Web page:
Stack ‘n Whack

Finally got this customer quilt finished after a dryer crisis and being sick 2 days last week…  Beth made this Stack ‘n Whack quilt and is giving it to her brother for Christmas.  She wanted feathers (for those of you who are not quilters, they are the paisley/heart/half-heart shaped designs stitched into the quilt) all over it with the background filled in with stippling, which is a tight meander.  What do you think?

Beth's quilt 010

This is the “before.”

Dryer and Beth Matthews 003

And, this is after I turned the quilt on the frame and did some quilting.

Beth's quilt 001

Here’s another angle so you can see more.

Beth's quilt 003

And, a close-up of one of the Stack ‘n Whack blocks… Stack ‘n Whack is basically fussy cutting fabric so that those triangles all look the same.  You stack the fabric so that the copies are all on top of one another and then whack (cut) it.  Or… you can do it other ways which I will let you research on your own…

Beth's quilt 004

Quilting between the “stacks”

Beth's quilt 006

I think Beth did a superb job of picking out the color of thread.  You can’t tell it here, but she chose a sage green to “pop” off the background sueded blue fabric, and it also went well with her stacks, borders, and backing fabric.  I was really impressed that she knew exactly what she wanted when we first discussed this quilt.   I think she did a great job on it and hope she likes the quilting I’ve done for her.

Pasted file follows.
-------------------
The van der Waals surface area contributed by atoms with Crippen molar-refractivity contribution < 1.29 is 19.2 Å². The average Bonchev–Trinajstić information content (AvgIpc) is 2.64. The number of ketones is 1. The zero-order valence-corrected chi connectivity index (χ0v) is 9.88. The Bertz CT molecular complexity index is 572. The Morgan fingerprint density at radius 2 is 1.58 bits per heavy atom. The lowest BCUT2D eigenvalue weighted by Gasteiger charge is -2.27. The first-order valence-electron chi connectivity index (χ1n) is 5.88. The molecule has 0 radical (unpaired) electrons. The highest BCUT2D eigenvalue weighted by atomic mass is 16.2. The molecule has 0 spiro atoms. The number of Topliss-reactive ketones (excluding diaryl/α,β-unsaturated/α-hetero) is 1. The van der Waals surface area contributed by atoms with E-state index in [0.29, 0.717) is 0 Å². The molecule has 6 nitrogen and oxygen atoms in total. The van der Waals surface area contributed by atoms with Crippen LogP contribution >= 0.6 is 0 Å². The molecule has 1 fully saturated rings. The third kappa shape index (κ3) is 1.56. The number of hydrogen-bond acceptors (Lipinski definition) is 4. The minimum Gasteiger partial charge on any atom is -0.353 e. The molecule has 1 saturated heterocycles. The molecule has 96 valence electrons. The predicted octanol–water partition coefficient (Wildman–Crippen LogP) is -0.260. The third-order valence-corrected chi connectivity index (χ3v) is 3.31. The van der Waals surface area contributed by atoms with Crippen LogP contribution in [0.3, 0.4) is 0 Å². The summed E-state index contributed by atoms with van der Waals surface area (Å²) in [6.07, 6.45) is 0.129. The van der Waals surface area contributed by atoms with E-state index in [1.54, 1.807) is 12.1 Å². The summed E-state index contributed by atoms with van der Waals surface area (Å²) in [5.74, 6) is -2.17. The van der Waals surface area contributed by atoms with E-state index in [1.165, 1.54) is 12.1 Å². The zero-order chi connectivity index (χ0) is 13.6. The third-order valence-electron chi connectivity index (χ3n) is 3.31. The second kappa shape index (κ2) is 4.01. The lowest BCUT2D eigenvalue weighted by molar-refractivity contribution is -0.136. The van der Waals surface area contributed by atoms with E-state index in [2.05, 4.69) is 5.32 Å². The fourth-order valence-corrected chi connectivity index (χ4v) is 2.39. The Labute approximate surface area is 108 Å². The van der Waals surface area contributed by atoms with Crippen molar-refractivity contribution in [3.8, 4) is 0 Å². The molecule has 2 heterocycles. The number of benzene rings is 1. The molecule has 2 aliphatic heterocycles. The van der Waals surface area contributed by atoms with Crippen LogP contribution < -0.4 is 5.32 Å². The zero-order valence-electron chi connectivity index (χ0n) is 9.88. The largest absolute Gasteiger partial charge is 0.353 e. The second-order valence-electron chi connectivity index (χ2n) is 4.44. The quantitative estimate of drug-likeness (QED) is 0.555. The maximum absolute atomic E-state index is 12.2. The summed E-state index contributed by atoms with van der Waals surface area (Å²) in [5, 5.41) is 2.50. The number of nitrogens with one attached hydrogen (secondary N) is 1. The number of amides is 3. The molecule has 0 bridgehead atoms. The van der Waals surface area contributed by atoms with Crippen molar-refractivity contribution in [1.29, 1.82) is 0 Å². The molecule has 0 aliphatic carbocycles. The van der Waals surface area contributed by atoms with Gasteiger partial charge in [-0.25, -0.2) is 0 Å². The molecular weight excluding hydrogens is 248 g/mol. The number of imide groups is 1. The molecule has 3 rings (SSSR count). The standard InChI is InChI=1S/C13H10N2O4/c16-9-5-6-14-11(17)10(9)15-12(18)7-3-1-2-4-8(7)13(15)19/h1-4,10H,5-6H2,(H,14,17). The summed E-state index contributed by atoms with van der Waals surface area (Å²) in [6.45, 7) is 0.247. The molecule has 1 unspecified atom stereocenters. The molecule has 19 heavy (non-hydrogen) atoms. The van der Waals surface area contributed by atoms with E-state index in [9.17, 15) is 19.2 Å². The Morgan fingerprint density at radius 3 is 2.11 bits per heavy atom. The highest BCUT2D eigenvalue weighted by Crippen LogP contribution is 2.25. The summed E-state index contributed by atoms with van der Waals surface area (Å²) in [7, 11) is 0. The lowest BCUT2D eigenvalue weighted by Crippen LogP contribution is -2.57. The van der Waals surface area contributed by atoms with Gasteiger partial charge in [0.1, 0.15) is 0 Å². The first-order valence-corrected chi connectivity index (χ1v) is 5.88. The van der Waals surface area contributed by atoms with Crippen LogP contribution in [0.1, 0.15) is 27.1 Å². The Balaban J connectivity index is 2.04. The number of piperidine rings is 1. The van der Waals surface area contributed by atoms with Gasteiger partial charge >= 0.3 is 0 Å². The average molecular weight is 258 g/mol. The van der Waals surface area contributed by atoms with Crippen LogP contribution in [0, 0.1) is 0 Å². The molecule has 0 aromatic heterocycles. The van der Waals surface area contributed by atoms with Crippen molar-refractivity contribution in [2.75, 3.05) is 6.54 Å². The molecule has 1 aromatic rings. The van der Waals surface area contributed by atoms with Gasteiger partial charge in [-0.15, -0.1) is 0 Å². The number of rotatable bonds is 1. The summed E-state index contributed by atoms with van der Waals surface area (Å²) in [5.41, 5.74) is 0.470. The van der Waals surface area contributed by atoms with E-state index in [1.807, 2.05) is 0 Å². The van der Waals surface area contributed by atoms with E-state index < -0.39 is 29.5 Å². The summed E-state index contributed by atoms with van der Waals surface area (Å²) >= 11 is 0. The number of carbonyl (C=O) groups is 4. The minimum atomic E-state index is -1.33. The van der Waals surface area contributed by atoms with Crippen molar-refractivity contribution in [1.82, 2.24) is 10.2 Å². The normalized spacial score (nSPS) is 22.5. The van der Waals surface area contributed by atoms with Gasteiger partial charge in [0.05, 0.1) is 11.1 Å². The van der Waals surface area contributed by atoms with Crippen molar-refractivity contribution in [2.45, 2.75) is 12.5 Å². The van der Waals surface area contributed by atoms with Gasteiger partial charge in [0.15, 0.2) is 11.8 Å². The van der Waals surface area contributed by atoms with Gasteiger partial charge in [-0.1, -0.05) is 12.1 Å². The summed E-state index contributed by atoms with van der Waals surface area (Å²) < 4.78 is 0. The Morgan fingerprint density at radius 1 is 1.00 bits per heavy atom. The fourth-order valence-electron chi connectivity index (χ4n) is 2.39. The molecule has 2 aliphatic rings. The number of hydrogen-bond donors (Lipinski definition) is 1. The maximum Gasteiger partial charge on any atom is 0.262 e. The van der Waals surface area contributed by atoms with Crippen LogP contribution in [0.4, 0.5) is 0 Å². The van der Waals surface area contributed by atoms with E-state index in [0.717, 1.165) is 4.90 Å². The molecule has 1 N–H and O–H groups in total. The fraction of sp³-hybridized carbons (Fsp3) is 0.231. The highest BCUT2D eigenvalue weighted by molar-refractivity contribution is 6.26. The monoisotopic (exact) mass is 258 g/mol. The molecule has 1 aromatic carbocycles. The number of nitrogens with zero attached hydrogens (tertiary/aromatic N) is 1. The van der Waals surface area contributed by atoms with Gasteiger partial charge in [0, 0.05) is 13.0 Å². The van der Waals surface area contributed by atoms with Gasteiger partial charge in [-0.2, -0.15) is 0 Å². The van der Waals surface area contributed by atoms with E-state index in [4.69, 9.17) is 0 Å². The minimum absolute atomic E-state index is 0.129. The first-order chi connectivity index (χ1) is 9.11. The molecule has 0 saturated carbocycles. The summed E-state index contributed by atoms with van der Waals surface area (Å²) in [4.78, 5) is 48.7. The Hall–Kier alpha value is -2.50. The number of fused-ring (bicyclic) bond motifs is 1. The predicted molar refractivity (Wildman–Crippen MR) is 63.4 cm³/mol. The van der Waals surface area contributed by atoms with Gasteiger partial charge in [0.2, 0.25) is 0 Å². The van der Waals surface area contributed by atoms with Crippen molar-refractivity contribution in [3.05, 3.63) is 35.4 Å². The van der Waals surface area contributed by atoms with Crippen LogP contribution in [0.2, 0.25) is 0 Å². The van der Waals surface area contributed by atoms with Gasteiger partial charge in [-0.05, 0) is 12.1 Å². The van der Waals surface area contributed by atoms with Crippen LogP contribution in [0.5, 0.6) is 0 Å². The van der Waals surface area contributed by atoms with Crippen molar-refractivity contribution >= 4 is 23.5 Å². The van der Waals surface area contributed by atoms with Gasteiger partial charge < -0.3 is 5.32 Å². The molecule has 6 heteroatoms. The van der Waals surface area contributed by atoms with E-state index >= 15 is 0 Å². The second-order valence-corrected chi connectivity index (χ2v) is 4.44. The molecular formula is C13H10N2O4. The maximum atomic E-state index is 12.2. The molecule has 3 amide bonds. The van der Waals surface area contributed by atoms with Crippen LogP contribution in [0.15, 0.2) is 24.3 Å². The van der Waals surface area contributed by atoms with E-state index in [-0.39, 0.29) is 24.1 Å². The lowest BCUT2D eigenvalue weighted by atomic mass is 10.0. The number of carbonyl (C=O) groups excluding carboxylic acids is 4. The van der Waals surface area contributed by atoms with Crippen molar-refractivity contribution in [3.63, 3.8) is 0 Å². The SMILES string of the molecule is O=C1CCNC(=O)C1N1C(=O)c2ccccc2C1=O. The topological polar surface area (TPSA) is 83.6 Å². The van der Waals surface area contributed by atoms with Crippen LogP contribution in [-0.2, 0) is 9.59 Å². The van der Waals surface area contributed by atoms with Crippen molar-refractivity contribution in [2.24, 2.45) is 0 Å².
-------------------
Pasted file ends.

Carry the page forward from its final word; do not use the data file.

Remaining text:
4 thoughts on “Stack ‘n Whack

    • I am DEFINITELY marking them, Tina! And, actually, this customer pre-marked the feathers that are in the blue. They are marked with chalk.

      If you use chalk, I would highly recommend NOT using the chalk stick that comes in the red plastic case with the yellow top. You either cannot get the mark lines out or it’s really a lot of work. Sewline is great, though – it’s the red plastic holder, but without the yellow top. That’s what I used, but I ran out of lead and was having trouble getting the new lead back in, so I used pounce chalk for the hearts in the border and then “guessed” on the swirls for the feathers in the border. You can find both the Sewline (I think) and the pounce chalk at Quilted Memories. (

      Also, for the triangles where the fabric is fussy cut, I used a 4″ plume template and then free-handed the feathers along the line from the plume. It’s the orange one made by Off the Edge Quilting. I bought that at Quilted Memories as well.

      Definitely mark your feathers first until you feel confident to do them without marking. Also, try just marking a line (swirly, straight, circle-y, etc.) where you want your feathers and then do feathers along the line.


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